A wealth of museums trace the history of this city and the surrounding region, including the Archaeological Museum, the Provincial Museum, and the Palazzo Taurino, now a museum of Jewish history and culture in the old Jewish quarter. This is also a great place to take a cooking class or a food tour: Pugliese cuisine isn’t quite so well-known outside Italy, but it includes wonderful antipasti, local cheeses (including Burrata, now a favorite outside Italy), and semolina pasta.
 
On your last day, you can wander the coastal city of Bari, known for its old town district Barivecchia, the city center during ancient Roman times, still laid out according to its Medieval plan. This city is also a great one for architecture, with grand religious buildings like Bari Cathedral and the Russian Orthodox Church, and venues for the arts like the Petruzelli Theater, the Castello Svevo museum, and the Margherita Theater, now also a museum.
 
To get an idea of what you can do with a week in Puglia, check out this itinerary. It takes you from medieval Trulli to prehistoric caves, then to the sunny beaches of Lecce and Bari's 12th-century churches.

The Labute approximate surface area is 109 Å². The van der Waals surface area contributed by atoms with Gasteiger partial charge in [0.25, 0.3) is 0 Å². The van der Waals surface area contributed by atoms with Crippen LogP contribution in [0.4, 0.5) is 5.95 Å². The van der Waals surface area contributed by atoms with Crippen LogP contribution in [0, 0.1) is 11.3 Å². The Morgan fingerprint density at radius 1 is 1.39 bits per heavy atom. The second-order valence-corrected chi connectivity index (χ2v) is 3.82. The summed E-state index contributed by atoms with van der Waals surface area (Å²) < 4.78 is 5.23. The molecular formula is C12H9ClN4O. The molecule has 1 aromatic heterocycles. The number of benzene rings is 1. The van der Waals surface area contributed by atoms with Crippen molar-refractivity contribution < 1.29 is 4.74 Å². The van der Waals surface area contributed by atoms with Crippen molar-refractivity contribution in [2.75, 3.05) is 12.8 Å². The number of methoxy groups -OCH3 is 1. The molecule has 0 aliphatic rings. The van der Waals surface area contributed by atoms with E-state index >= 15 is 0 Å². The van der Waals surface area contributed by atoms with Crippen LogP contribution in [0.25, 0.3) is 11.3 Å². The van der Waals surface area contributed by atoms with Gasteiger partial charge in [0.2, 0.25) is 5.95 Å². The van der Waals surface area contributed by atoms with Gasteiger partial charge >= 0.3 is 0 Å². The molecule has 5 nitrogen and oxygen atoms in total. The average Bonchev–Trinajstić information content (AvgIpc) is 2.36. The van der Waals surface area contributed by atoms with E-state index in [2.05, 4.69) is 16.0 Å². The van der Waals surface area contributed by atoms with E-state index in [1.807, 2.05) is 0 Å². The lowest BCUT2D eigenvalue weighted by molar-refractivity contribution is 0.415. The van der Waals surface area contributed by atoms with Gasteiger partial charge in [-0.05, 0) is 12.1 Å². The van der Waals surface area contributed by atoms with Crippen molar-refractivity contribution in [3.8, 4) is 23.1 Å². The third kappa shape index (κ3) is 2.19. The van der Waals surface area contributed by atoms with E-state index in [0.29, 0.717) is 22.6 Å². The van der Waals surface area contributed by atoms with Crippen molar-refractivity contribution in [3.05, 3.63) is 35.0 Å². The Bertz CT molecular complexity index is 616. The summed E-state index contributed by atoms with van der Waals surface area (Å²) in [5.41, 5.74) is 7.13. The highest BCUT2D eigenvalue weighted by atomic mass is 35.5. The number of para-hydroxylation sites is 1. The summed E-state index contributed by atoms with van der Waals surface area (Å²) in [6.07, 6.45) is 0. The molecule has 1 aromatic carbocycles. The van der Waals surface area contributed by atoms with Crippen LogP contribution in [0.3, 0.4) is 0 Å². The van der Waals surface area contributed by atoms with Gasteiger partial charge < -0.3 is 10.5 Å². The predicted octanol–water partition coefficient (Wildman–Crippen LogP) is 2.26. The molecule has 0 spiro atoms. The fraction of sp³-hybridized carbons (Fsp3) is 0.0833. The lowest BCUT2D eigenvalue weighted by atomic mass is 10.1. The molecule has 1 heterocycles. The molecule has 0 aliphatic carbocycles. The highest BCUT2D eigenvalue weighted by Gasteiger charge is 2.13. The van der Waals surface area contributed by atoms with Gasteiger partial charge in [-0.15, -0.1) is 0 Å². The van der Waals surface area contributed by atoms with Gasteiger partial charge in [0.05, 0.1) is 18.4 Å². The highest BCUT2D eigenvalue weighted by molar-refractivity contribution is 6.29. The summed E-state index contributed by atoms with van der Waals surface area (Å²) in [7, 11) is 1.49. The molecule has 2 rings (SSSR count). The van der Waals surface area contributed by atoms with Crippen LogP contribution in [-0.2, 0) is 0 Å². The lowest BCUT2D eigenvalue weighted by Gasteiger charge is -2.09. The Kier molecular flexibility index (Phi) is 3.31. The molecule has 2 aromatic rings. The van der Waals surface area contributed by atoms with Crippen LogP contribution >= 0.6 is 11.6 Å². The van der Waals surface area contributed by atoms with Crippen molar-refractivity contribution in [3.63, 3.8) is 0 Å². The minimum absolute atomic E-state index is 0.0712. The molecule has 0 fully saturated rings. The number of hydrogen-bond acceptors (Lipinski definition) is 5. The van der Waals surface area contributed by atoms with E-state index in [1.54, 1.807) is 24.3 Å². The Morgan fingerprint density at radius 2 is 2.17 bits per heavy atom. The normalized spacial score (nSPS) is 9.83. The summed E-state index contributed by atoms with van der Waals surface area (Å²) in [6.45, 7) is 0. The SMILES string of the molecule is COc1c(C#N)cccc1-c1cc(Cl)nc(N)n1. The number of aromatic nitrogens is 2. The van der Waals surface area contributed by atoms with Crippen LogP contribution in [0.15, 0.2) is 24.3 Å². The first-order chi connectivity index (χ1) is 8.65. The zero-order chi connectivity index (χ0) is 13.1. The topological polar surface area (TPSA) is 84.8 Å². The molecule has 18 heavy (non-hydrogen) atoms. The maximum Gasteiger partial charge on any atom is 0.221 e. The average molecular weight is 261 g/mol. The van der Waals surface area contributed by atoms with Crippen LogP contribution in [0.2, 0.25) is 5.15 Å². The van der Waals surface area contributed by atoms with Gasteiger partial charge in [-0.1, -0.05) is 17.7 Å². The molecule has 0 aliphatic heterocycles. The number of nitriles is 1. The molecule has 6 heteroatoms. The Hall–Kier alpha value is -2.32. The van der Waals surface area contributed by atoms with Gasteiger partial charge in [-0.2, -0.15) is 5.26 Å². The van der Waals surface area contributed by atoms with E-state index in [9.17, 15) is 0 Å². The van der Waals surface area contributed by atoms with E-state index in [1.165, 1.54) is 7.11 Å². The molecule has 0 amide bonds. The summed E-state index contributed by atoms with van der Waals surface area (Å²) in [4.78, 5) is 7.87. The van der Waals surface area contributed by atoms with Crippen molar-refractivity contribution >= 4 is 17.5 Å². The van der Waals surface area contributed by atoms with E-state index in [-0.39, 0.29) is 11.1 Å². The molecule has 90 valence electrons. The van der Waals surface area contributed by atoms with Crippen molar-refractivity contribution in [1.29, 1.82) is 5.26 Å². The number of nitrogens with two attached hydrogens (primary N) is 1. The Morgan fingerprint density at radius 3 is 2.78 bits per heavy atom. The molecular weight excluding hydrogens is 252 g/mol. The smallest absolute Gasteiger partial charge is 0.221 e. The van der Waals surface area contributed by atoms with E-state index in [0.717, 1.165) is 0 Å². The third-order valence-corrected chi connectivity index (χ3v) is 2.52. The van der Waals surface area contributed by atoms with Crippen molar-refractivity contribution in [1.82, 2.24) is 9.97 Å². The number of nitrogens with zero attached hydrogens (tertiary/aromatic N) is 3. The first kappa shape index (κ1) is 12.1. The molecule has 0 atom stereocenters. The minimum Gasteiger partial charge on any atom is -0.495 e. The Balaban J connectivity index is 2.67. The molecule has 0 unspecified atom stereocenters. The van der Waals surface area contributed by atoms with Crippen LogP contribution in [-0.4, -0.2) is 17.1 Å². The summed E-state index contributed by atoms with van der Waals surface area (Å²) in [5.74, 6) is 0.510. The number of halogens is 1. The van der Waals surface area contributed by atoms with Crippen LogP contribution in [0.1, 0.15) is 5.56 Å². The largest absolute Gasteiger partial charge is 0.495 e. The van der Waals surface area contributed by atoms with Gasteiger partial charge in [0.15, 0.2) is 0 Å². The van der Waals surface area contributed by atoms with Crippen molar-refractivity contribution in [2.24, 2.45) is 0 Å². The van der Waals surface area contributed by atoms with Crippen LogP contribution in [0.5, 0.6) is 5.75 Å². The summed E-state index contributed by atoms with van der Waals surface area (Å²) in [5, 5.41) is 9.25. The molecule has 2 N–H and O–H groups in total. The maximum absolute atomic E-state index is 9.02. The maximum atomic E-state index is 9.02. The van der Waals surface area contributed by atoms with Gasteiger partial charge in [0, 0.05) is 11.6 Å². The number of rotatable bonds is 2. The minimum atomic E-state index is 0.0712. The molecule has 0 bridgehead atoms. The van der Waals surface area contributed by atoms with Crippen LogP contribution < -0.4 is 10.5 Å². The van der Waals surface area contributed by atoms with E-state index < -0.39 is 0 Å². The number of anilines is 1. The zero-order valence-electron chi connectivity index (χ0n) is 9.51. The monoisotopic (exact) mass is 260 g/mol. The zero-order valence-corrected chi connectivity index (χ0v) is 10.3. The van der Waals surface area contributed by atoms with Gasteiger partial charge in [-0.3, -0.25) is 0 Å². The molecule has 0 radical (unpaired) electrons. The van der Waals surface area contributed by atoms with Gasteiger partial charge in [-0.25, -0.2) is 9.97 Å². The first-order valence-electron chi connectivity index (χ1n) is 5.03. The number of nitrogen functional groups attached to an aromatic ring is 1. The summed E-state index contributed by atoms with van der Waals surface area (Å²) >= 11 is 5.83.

Southern Italy in 3 Weeks

A preserved Greek temple in Agrigento

The island of Sicily can very often seem like its own country, and your last week in Southern Italy is a perfect amount of time to explore it. On the other hand, it’s big and rich enough that even 2 weeks would have you still only scratching the surface, so if you choose to, you could replace Puglia with a second week there. A one-week itinerary will allow you to catch many of its must-see sights, while two weeks will allow you a more leisurely pace as you circumnavigate the island.